Logical  Fallacy: a error in reasoning
  (adj)     (noun)

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Statement #83 Discussion

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Below is the statement as it appears with the fallacy marked as correct. You can see the totals of most frequent responses to this statement. And after reading the any discussion going on below, you can select your choice(s) for the correct answer. For now, whoever posts each statement can update corrections.
If it was truly dangerous, they'd have ski patrol keeping us off, not just a dumb warning sign.
Slippery Slope
AKA The Camel's Nose

Category: Fallacies of Presumption → Casual Fallacies

The Slippery Slope is a fallacy in which a person asserts that some event must inevitably follow from another without any argument for the inevitability of the event in question. In most cases, there are a series of steps or gradations between one event and the one in question and no reason is given as to why the intervening steps or gradations will simply be bypassed. This "argument" has the following form:

  1. Event X has occurred (or will or might occur).
  2. Therefore event Y will inevitably happen.
This sort of "reasoning" is fallacious because there is no reason to believe that one event must inevitably follow from another without an argument for such a claim. This is especially clear in cases in which there are a significant number of steps or gradations between one event and another.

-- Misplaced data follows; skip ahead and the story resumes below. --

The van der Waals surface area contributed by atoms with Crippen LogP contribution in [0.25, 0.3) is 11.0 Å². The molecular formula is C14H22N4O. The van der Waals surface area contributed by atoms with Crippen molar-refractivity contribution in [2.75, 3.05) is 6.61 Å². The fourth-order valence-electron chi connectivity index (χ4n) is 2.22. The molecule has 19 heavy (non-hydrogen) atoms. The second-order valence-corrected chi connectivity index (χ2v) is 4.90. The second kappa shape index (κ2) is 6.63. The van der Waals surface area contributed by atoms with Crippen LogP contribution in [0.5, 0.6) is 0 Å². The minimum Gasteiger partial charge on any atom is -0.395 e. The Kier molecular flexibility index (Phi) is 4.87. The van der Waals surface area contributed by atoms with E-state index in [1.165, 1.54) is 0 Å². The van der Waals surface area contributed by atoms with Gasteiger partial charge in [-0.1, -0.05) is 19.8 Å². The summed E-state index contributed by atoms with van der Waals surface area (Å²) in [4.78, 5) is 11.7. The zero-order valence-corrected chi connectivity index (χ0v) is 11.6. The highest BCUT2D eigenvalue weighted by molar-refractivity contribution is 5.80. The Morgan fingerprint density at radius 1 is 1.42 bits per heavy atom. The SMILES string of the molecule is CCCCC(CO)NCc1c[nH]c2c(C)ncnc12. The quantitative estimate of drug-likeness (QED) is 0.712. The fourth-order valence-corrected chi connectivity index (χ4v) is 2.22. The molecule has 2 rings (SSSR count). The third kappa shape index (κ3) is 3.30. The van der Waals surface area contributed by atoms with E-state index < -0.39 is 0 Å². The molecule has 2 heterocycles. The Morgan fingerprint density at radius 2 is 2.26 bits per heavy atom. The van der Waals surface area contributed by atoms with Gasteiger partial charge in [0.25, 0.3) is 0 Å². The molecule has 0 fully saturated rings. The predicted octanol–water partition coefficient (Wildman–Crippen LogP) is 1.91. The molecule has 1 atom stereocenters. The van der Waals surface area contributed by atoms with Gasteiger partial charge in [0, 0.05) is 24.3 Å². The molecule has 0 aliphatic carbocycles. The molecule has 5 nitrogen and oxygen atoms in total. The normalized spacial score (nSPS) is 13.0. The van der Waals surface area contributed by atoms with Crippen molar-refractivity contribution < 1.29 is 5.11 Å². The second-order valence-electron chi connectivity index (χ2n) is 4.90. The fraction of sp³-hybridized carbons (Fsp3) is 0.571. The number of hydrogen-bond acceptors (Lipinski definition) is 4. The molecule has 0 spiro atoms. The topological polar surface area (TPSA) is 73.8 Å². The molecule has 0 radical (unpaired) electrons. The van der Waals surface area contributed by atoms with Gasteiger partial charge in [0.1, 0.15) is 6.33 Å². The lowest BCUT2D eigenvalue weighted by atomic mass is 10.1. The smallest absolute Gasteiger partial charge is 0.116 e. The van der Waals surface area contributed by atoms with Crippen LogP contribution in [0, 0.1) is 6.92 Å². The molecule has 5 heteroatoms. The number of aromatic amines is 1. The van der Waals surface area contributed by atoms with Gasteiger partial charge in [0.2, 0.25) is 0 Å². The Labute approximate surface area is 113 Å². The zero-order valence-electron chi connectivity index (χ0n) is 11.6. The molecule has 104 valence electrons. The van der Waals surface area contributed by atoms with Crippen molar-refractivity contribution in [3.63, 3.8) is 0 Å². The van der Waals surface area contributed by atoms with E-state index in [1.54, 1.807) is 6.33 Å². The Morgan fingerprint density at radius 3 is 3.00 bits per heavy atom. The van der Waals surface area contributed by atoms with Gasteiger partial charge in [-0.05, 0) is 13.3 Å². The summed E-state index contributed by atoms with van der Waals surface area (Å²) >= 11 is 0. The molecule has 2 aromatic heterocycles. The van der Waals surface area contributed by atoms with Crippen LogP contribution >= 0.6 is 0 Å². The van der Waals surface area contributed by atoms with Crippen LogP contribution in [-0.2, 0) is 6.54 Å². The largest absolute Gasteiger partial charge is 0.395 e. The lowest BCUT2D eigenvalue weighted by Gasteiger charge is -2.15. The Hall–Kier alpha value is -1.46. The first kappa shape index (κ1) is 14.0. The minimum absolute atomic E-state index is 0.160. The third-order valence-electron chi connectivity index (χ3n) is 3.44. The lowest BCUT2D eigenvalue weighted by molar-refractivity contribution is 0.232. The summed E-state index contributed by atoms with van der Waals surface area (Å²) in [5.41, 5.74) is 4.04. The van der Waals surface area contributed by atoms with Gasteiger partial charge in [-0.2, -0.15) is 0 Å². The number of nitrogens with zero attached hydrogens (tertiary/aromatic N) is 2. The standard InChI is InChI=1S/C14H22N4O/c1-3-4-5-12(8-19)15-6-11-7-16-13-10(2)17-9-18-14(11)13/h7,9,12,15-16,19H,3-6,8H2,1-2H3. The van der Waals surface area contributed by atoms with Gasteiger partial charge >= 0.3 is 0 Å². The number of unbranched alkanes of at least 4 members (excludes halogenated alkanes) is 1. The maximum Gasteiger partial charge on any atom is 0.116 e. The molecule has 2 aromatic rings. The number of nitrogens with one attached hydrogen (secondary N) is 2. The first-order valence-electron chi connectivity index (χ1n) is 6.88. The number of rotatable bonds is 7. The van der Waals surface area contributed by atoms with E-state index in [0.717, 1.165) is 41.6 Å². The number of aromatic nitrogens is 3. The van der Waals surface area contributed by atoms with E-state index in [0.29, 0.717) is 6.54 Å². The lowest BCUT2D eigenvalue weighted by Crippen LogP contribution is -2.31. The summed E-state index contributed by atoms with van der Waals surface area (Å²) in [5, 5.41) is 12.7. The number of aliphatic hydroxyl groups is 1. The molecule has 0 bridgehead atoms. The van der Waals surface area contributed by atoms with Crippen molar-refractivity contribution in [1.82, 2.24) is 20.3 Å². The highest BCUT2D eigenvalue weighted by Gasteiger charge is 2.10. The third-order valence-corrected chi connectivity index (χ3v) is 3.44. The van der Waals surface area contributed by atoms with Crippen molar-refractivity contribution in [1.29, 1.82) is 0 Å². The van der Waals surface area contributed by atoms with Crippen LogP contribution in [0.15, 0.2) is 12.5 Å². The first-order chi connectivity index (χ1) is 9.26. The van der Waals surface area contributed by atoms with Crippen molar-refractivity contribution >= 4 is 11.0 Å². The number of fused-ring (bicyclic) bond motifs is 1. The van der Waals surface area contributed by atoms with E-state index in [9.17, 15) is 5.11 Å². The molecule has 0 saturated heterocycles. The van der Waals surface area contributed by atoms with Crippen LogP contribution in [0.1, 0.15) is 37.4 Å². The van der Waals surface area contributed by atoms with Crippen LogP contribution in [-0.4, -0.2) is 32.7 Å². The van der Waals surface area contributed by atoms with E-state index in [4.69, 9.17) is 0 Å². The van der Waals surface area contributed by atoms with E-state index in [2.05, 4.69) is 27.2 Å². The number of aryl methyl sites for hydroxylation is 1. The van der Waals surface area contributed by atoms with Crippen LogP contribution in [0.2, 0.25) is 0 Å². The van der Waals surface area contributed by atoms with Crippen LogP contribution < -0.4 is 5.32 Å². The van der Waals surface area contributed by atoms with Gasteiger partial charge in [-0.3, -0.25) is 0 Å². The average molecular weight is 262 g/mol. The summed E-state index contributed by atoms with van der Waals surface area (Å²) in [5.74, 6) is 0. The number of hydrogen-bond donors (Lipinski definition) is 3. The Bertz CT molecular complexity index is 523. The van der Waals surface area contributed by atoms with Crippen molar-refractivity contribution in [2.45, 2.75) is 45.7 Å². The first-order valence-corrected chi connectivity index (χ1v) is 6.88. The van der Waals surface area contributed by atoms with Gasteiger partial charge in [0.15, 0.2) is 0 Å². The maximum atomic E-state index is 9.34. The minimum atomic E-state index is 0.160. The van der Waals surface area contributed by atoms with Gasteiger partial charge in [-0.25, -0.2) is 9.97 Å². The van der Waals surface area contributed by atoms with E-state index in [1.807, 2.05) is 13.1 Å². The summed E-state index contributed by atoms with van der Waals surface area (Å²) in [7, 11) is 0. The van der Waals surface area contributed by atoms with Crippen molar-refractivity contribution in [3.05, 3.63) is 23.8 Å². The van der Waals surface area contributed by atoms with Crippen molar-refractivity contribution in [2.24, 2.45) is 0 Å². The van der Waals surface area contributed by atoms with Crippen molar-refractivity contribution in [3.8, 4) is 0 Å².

Click For Fallacy Description

 1,028 Total Answer Attempts   20%
 203 Correctly Popped Fallacies
 825 Incorrectly Un/Popped

Most Common Responses

203 - Slippery Slope
42 - Appeal to the Consequences of a Belief
41 - Burden of Proof
41 - Appeal to Ridicule
38 - Misleading Vividness
38 - Appeal to Common Practice
38 - Ignoring a Common Cause
36 - Begging the Question
36 - False Dilemma
35 - Special Pleading
34 - Appeal to Belief
33 - Relativist Fallacy
31 - Red Herring
30 - Appeal to Authority
28 - Appeal to Fear
27 - Fallacy of Composition
25 - Post Hoc
24 - Gambler's Fallacy
23 - Circumstantial Ad Hominem
23 - Biased Generalization
22 - Hasty Generalization
20 - Appeal to Spite
18 - Confusing Cause and Effect
16 - Fallacy of Division
16 - Ad Hominem Tu Quoque
16 - Genetic Fallacy
13 - Ad Hominem
12 - Appeal to Emotion
10 - Appeal to Novelty
10 - Poisoning the Well
9 - Personal Attack
9 - Appeal to Tradition
7 - Appeal to Pity
7 - Middle Ground
6 - Guilt by Association
5 - Peer Pressure
4 - Appeal to Popularity
2 - Appeal to Flattery

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I'm sorry wrong
wrong answer I am right

1.8.18 12:27 by sojo
0      0

  + Reply 0 comments downstream.


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* Fallacious statements are usually paired with a random image of a person who never spoke those words.
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